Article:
Sunday, 27 September 2015

Lullaby and the Ceaseles Roar (part two of three)

I had seven days in Marrakech and therefore time to take a day trip to see more of Morocco. I decided to take a local coach rather than a tourist excursion to the coastal and former hippy town of Essaouira (pronounced essweera) .

Boarding the dilapidated and fabric worn seats of the local coach, on a three hour bus ride, made me think twice about the wisdom of travelling this way. But I'm so glad I did. Being on a bus full of locals, with a conductor dressed as though he was a homeless streetwalker, rather than a smart uniformed ticket inspector, added to the exotic flavour of seeing real Moroccans at work, and gave just a snapshot of Moroccan life, far removed from the tourist hot spots.

One particular quirk, was the way the coach conductor clapped twice from the back of the bus every time he wanted to stop the coach to let someone off. And not for the first time on my travels, I sat next to a young Muslim woman, Amena, who couldn't speak a word of English, as I couldn't speak a word of Arabic, but we had the most enjoyable conversation in broken French. She asked me if I was a photographer in England and the clapping bus conductor very kindly forewarned me of a great photo opportunity just outside Essaouira by pointing out the bus window to dessert goats feeding up in the trees.

tourists stopping to get a look at the wonder of goats feeding in the trees. You can just spot the blue leg of the shepherd in the tree.

just in case you didn't believe your eyes the first time...real goats.

The white washed houses of Essaouira, framed with blue doors and window shutters was another departure from the chaotic sounds and scenes of Marrakech. This little coastal town, with its winding and charming Medina streets was a much more relaxed tourist site. Jimi Hendrix, the rock guitarist visited here for three days back in the 60's and I had my lunchtime snack in the very courtyard café where he also spent a few hours. (a claim, I'm sure, made by all the cafes in Essaouira!). I found two photos of him on the restaurant walls and the café with its airy and light courtyard café and its central location, I could imagine, was, just the sort of upmarket riad, a millionaire rock star would have dropped in to for a refreshing break.

One of my hero's, photos of the 1960's rock guitarist, Jimi Hendrix on the walls of the Hotel Medina Café, in Essaouira, where he supposedly and probably, had spent a few hours for a lunch.

I had to catch the late afternoon bus back so I didn't have too much time. Heading for the walled ramparts I spent a few minutes watching the Atlantic waves crash against the rocky coast, exploring the charming, winding artisan  craft shops, busy fishing port and fish market, before heading back to the bus station for the ride back to Marrakech.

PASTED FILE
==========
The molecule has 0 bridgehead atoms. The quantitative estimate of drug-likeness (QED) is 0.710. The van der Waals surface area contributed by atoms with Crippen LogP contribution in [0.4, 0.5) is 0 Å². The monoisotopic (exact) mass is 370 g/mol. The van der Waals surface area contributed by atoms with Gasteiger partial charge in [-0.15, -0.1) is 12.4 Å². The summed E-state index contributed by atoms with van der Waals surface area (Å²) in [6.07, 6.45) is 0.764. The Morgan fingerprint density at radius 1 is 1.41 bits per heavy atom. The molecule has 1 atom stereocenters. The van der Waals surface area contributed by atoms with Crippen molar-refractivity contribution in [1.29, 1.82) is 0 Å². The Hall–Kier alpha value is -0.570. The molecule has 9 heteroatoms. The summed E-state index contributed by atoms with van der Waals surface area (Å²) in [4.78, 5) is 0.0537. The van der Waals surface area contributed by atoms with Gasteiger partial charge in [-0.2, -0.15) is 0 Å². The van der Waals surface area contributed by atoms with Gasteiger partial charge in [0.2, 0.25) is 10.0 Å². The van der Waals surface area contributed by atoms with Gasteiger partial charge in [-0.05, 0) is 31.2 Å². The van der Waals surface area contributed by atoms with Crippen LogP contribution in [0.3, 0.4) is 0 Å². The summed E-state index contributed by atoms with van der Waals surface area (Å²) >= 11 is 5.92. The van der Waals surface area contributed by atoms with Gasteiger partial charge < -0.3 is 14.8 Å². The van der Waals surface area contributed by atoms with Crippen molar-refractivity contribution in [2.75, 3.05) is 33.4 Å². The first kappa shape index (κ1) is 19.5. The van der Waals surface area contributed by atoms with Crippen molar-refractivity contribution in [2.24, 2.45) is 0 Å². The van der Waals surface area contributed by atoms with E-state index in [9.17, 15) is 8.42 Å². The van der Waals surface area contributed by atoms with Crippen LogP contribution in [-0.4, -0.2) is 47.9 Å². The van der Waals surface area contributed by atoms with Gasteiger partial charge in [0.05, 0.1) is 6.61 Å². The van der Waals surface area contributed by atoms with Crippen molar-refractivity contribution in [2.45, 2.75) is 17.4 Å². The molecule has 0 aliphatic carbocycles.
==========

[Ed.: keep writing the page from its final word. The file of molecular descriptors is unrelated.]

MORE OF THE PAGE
The whitewashed walled town of Essaouira on the Atlantic coast

rowing boats in the harbour of Essaouira

artisan Essaouira

Essaourian man

old pots and kettles

fishing boats in Essaouira harbour

 Medina tourist trade

 craft seller

ramparts that defended the walled Medina of Essaouira

Indigo blue - the colour of  Essaouira

Local butchers

fishing boat in Essaouira harbour

how many rowing boats can you fit into one harbour?

tourist souvenirs hang from the walls of the narrow streets behind the ramparts

view of Essaouira and Atlantic ocean as we approach by bus

 art of Essaouira

gathering up handfuls of fish for the customers at the fish market

seagulls hovering for the scraps

locals choosing the ripest cactus fruits, the seller cuts and peels the fruit which are eaten at the cart with the pith and peel dumped in a bin underneath

fresh orange juice stalls, as in Marrakech, but in Essaouira, complete with peel for decoration 

 women selling fish in the harbour market

feral cat and kitten sleeping in streets of Essaouira - slightly healthier looking than the cats in Marrakech

I took a lot of photographs from the window of the bus to capture some of the country in between the two towns. Morocco is developing as a country and many women are now accepted in work, with many womens' cooperatives set up in compounds outside towns producing argon and crafts. But it's sad to know that a great percentage of Moroccans who live in the countryside, still cannot read or write.

view from bus of isolated outlet selling Bedouin tents.

dessert farmstead in between Essaouira and Marrakech

lonely goatherd in the dessert.

 plenty of tajine stalls by the roadside

 Social housing project in the dessert. There seems to be more social housing being supplied in parts of Morocco, than we have here in Britain

crashing Atlantic waves on the coast at Essaouira

After a few hours in Essaouira, it was time to head back to the bus and back to  Marrakech and the Medina.   (scroll down to 'older posts' to see part three ) 

Copyright: (C) Deborah Anne Brady: all rights reserved  September 2015 All photographs by Deborah Anne Brady (C)

1 comment:

  1. Great article ...Thanks for your great information, the contents are quiet interesting. I will be waiting for your next post.
    carbon fiber wheels